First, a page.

“Frozen” hits another record
“Frozen” video sales pummeled previous DVD sales records, selling 3.2 million in the first day alone. Now it’s also shattered box office numbers. After this past weekend, it became the highest-grossing animated film ever:
$1.072 billion worldwide. I’m not surprised.
Ever since I watched “Frozen” for the first time, I was spellbound. The music was inspiring and the messages, solid: don’t let fear rule your life; secrets are destructive; embrace your gifts; and love others above yourself.
Comparisons have been made between “Frozen” and the Bible, as seen here in “The Gospel According to ‘Frozen.‘” I get the Scripture connection, but I kept thinking there was something more. I couldn’t quite put my finger on it. Until now.
“Frozen” by ice powers or mental illness?
Looking at Elsa and her struggle to conceal and control her inner freeze reminds me of someone who is living in the cold, dark, lonely world of mental illness.
Mental illness covers a broad spectrum of conditions: depression, schizophrenia, bipolar, eating disorders, panic disorder, ADHD and others. According to the National Alliance on Mental Illness, nearly 60 million Americans live with some type of mental illness. Even so, there is still great stigma associated with this complex health arena. Our society has a tough time accepting things it doesn’t understand.
Seriously, how many people run to their friends and colleagues after they’ve been diagnosed with bipolar or depression?
Imagine someone else, though, who is diagnosed with a more comprehensible and physically tangible, yet equally devastating disease or disorder. He or she may immediately reach out to those in his or her personal and professional circles. There is compassion, love and prayer; with mental illness, there is often gossip, judgment and shame.
My ADHD Diagnosis
I suffer from ADHD, non-hyperactivity. My friends and family joked about my obvious ADD for years, but I was only formally diagnosed three years ago. It wasn’t until last spring, however, that I found an effective treatment for the symptoms that had, for years, made everyday tasks arduous struggles. I found myself paralyzed, frozen in fear.
Following my diagnosis, I learned a lot (“Delivered from Distraction” by Dr. Ned Hallowell became a treasured resource) and discovered what I already suspected: People suffering from ADHD may be “cursed” with lack of focus and impulsive behaviors, but they also have gifts, like creativity, “colorful” personalities, compassionate spirits, and the ability to see the big picture. Hallowell calls ADHD an asset rather than a liability.
But until people with ADHD accept that as their reality, negative symptoms usually dominate their lives, choking their talents, harming relationships and extinguishing hope. The same can be said of those living with other psychiatric-related conditions.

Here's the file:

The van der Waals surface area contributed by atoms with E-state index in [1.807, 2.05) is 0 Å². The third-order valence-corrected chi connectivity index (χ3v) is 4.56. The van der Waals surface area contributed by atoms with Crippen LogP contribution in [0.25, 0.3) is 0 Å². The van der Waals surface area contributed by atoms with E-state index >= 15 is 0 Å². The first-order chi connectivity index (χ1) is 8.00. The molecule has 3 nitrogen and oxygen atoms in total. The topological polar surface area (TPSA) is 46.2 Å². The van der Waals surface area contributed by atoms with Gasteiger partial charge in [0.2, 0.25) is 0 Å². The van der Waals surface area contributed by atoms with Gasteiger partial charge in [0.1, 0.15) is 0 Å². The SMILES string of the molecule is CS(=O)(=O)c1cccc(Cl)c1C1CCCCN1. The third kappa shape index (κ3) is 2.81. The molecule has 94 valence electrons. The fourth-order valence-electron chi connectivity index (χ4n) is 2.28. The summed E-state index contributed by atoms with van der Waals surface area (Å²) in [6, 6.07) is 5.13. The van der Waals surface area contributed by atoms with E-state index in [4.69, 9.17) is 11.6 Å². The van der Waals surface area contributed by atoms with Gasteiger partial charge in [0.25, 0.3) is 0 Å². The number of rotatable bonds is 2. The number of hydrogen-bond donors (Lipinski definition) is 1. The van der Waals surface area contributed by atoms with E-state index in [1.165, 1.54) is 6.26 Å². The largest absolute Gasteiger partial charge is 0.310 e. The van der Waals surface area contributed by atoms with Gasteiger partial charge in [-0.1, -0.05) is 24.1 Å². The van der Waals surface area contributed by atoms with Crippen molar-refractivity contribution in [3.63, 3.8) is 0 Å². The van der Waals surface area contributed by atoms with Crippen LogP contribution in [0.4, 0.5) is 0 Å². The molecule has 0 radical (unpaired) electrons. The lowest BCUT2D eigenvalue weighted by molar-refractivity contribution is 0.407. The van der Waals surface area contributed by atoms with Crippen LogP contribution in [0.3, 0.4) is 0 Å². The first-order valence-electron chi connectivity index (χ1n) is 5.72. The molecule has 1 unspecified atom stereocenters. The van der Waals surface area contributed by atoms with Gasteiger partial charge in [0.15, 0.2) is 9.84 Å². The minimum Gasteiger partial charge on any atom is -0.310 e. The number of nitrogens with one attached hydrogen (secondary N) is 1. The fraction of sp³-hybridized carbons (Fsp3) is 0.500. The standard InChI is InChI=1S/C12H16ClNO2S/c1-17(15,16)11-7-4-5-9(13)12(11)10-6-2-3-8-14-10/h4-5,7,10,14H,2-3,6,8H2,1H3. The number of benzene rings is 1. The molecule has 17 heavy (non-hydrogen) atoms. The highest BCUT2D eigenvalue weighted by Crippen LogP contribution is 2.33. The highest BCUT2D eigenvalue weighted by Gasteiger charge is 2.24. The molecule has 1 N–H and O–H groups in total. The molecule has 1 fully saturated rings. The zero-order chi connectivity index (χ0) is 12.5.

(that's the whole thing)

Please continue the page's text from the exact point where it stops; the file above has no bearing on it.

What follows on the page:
Elsa was “born,” not “cursed,” with ice powers. Still her father told her, “Conceal, don’t feel.” The poor girl was locked up and isolated from everyone, even her sister and best buddy, Anna. Love escaped her. Her spirit deteriorated and fear, what the troll warned would be her greatest enemy, thrived.
When pressures escalated at the Coronation celebration, Elsa could no longer control her ice powers. She unleashed her inner demons, at first to quiet her sister and then to ward off perceived enemies.
The great escape
Elsa fled and with every freeing footstep, she rediscovered her power’s beautiful potential, relishing the frozen works of art she crafted on her way up the mountain. Have you ever longed to do that, run away, singing goodbye to the “good girl (you) always had to be!”?
Here’s the catch: she was still alone. No one had the opportunity to appreciate the loveliness of her power. They had only seen its foreboding and called her a monster. Elsa didn’t care.
She welcomed “A kingdom of isolation. And it looks like I’m the queen.”
Like Elsa, people with mental illness often feel isolated, whether they’re on a remote island or in a crowd of people.
The internal storm
When Anna finally finds her sister and breaks the news that, “You’ve kind of set off an eternal winter… everywhere,” Elsa is devastated. Her focus returns to her liabilities. She proclaims, “I’m such a fool I can’t be free… No escape from the storm inside of me.”
That’s how I felt sometimes: That there was a blizzard brewing inside of me and I was self-destructing in my own storm. There was no way out. But how do you explain that to a close colleague at work or a friend over coffee? It’s not easy. You’re afraid that you’ll be trapped in icy solitude forever.
And no matter what you say, the cold bothers you.
Freedom from judgment and fear through acceptance and love
Elsa’s revelation came toward the end of the movie when Anna was willing to sacrifice her own life to save her sister’s. “Love can thaw.” Elsa finally discovered the power of love — something that had been shut out of her life since she was a little girl — and acceptance. She also realized that her powers didn’t define her. Mental illness shouldn’t define anyone, either.
When doubt creeps back into my mind, the movie’s signature song, “Let it Go,” reminds me that “It’s time to see what I can do, to test the limits and break through.” With professional guidance, I’m learning how to harness my talents to create a full and beautiful life.
There are many interpretations of Disney’s “Frozen.” Some may see mine as a stretch, but those living with a mental illness, whether it’s ADHD, anorexia, depression, schizophrenia or something else, may sense a special kinship with Elsa. Actually, anyone who has been ashamed of, or tried to hide, any part of who they are can probably relate.
I know I do.